• The simple battery used for teaching electricity, made by dipping a zinc bar and a copper bar into a solution of copper sulfate: Zinc loses electrons more easily than copper does, so the zinc becomes oxidized and the copper becomes reduced. If you simply dip a zinc bar into a solution of copper sulfate, you get a copper-plated zinc bar which is badly corroded, because every atom of copper that “plates out” on the zinc bar is matched by a zinc ion liberated into the solution. If you use both bars and connect them with a wire to form an electrical circuit, the plating process will proceed until the zinc bar disintegrates and breaks the circuit. The reaction below describes both situations:
    Cu+2 + Zn0 <=> Cu0 + Zn+2
  • The oxidation of hydrogen sulfide (“rotten egg” smell) by chlorine: if only the minimum amount of chlorine is used, the result is elemental sulfur, which is a solid that must be filtered afterward. However, it is possible to oxidize the sulfur atom all the way to sulfate if more chlorine is used. The first reaction below shows the sulfur being oxidized from the -2 state in H2S to the zero state in elemental S, and the second one shows the sulfur being oxidized to the +6 state as sulfuric acid.
    H2S + CI2 <=> 2H+ + 2CI + S
    H2S + 4CI2 + 4H2O <=> 8H+ + 8CI + H2SO4

Most elements have at least two possible oxidation states. Note chlorine, below, which has more possibilities than most elements:

Chemical Oxidation State Name Comments
CIO4-
CIO3-
CIO2
CIO2-
CIO-
CI2
CI-
7
5
4
3
1
0
-1
Perchlorate ion
Chlorate ion
Chlorine dioxide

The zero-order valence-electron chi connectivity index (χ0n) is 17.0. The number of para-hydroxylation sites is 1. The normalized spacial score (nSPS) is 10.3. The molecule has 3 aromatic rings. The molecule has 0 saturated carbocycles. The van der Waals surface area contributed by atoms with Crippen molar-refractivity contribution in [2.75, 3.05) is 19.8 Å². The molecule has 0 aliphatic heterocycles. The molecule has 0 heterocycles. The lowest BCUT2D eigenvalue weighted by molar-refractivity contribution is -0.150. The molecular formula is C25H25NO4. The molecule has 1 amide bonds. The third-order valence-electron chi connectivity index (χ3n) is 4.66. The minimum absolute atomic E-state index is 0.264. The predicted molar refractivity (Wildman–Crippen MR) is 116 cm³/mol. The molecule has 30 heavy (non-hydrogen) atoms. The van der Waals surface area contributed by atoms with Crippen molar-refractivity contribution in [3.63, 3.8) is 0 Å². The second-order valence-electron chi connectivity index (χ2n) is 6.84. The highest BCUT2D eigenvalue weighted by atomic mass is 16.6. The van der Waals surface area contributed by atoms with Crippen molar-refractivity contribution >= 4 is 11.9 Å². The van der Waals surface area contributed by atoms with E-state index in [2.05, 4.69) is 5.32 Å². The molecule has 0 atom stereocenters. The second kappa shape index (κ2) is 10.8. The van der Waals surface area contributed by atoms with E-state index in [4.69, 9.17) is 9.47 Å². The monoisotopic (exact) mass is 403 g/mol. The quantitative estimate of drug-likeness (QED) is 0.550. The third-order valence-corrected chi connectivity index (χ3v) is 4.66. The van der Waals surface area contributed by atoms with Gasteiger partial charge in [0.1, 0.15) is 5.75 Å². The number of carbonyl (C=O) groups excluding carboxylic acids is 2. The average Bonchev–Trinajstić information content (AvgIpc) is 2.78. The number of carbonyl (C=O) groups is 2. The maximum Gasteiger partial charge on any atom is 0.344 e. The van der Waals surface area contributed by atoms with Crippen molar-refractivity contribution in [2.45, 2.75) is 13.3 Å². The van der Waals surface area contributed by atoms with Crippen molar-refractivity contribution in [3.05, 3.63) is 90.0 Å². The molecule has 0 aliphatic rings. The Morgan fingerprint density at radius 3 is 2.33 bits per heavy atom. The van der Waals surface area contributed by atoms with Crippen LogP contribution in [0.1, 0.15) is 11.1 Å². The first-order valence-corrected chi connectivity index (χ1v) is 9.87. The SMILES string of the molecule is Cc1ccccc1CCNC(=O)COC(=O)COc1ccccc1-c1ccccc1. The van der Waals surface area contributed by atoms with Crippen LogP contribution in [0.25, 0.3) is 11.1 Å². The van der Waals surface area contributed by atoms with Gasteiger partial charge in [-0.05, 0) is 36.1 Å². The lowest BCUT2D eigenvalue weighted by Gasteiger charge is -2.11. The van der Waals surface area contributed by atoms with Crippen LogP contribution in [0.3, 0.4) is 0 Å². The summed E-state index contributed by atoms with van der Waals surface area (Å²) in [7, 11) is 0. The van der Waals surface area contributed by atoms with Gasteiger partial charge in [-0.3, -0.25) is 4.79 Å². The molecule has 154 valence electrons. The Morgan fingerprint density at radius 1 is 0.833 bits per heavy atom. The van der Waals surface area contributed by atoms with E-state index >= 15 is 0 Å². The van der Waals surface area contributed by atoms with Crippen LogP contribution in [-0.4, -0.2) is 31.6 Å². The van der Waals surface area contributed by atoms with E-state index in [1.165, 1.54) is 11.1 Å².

Chlorite ion
Hypochlorite ion
Chlorine gas
Chloride ion
Rocket fuel
Explosive
Gas used for oxidation and disinfection
Bleaching agent
Laundry bleach
Elemental chlorine
Table salt, sea water

This also demonstrates some useful rules of nomenclature:

“-ate” = suffix denoting a “high” oxidation state; same as “-ic” suffix for acids*
“-ite” = suffix denoting a “low” oxidation state; same as “-ous” suffix for acids*
“per-” (short for “hyper-”) = prefix denoting “higher oxidation state than ‘-ate’”
“hypo-” = prefix denoting “lower oxidation state than ‘-ite’”
“-ide” = suffix denoting the complete absence of oxygen

*names of some acids: nitric acid, nitrous acid, sulfuric acid, sulfurous acid, perchloric acid, chloric acid, chlorous acid, hypochlorous acid.

The Electromotive Series is a listing of metallic elements in descending order of their oxidation-reduction potential or ORP. One of the characteristics of metals is the free movement of the outer “valence” electrons, which makes them good electrical, conductors. The ORP voltage is a measure of each element’s readiness to lose electrons (be oxidized). They are arranged at right, with the most reactive element at the top and the least reactive at the bottom. Elemental potassium and sodium are so reactive that they react with water as if it were strong acid, making NaOH or KOH and hydrogen gas. At the other end, everyone knows that silver, platinum and gold are “noble” metals that are difficult or impossible to corrode. This list can also be used in the reverse: the ions of a metal can cause the corrosion of any metal above it in the list. For example, if a copper wire is immersed in a solution of silver ions, the Ag+ -> Ag (plating) and the Cu -> Cu+ (corrosion). Thus, silver metal is relatively non-corrodable, but silver ion is highly corrosive. Alchemists’ old name for silver nitrate (AgNO3) was “lunar caustic” – the Ag+ ion is so caustic and corrosive that it will even react with the proteins in your flesh. Perhaps that is why Ag+ and Cu++ have some weak antibacterial activity, even at low concentrations.